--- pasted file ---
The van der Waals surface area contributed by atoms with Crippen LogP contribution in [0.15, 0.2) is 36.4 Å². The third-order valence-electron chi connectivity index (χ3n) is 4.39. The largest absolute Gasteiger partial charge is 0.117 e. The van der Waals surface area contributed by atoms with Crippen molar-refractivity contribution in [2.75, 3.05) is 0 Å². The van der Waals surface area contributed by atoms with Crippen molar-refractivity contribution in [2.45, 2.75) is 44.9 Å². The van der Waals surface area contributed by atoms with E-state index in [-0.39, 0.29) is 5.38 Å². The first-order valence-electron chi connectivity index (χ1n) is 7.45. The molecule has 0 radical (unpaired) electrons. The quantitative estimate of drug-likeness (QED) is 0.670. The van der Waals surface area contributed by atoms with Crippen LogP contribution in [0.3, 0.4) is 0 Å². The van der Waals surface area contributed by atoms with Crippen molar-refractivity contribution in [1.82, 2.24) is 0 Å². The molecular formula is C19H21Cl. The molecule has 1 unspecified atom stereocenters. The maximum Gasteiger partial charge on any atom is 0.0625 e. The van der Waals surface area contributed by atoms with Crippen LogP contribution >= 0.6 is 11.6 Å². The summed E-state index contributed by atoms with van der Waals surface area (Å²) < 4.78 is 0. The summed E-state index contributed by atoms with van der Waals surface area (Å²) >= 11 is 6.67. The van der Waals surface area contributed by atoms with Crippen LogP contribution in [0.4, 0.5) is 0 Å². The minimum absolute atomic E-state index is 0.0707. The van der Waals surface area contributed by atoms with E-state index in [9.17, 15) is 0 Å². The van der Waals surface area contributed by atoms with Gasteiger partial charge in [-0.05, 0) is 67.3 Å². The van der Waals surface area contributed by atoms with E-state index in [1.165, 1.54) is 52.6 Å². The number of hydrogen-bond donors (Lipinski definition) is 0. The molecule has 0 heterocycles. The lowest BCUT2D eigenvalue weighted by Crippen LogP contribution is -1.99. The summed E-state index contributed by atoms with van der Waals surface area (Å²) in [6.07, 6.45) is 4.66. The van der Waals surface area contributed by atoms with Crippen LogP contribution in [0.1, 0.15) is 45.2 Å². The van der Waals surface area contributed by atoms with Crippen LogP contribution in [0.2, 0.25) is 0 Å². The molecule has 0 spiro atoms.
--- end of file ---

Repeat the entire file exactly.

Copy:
The van der Waals surface area contributed by atoms with Crippen LogP contribution in [0.15, 0.2) is 36.4 Å². The third-order valence-electron chi connectivity index (χ3n) is 4.39. The largest absolute Gasteiger partial charge is 0.117 e. The van der Waals surface area contributed by atoms with Crippen molar-refractivity contribution in [2.75, 3.05) is 0 Å². The van der Waals surface area contributed by atoms with Crippen molar-refractivity contribution in [2.45, 2.75) is 44.9 Å². The van der Waals surface area contributed by atoms with E-state index in [-0.39, 0.29) is 5.38 Å². The first-order valence-electron chi connectivity index (χ1n) is 7.45. The molecule has 0 radical (unpaired) electrons. The quantitative estimate of drug-likeness (QED) is 0.670. The van der Waals surface area contributed by atoms with Crippen LogP contribution in [0.3, 0.4) is 0 Å². The van der Waals surface area contributed by atoms with Crippen molar-refractivity contribution in [1.82, 2.24) is 0 Å². The molecular formula is C19H21Cl. The molecule has 1 unspecified atom stereocenters. The maximum Gasteiger partial charge on any atom is 0.0625 e. The van der Waals surface area contributed by atoms with Crippen LogP contribution >= 0.6 is 11.6 Å². The summed E-state index contributed by atoms with van der Waals surface area (Å²) < 4.78 is 0. The summed E-state index contributed by atoms with van der Waals surface area (Å²) >= 11 is 6.67. The van der Waals surface area contributed by atoms with Crippen LogP contribution in [0.4, 0.5) is 0 Å². The minimum absolute atomic E-state index is 0.0707. The van der Waals surface area contributed by atoms with E-state index in [9.17, 15) is 0 Å². The van der Waals surface area contributed by atoms with Gasteiger partial charge in [-0.05, 0) is 67.3 Å². The van der Waals surface area contributed by atoms with E-state index in [1.165, 1.54) is 52.6 Å². The number of hydrogen-bond donors (Lipinski definition) is 0. The molecule has 0 heterocycles. The lowest BCUT2D eigenvalue weighted by Crippen LogP contribution is -1.99. The summed E-state index contributed by atoms with van der Waals surface area (Å²) in [6.07, 6.45) is 4.66. The van der Waals surface area contributed by atoms with Crippen LogP contribution in [0.1, 0.15) is 45.2 Å². The van der Waals surface area contributed by atoms with Crippen LogP contribution in [0.2, 0.25) is 0 Å². The molecule has 0 spiro atoms.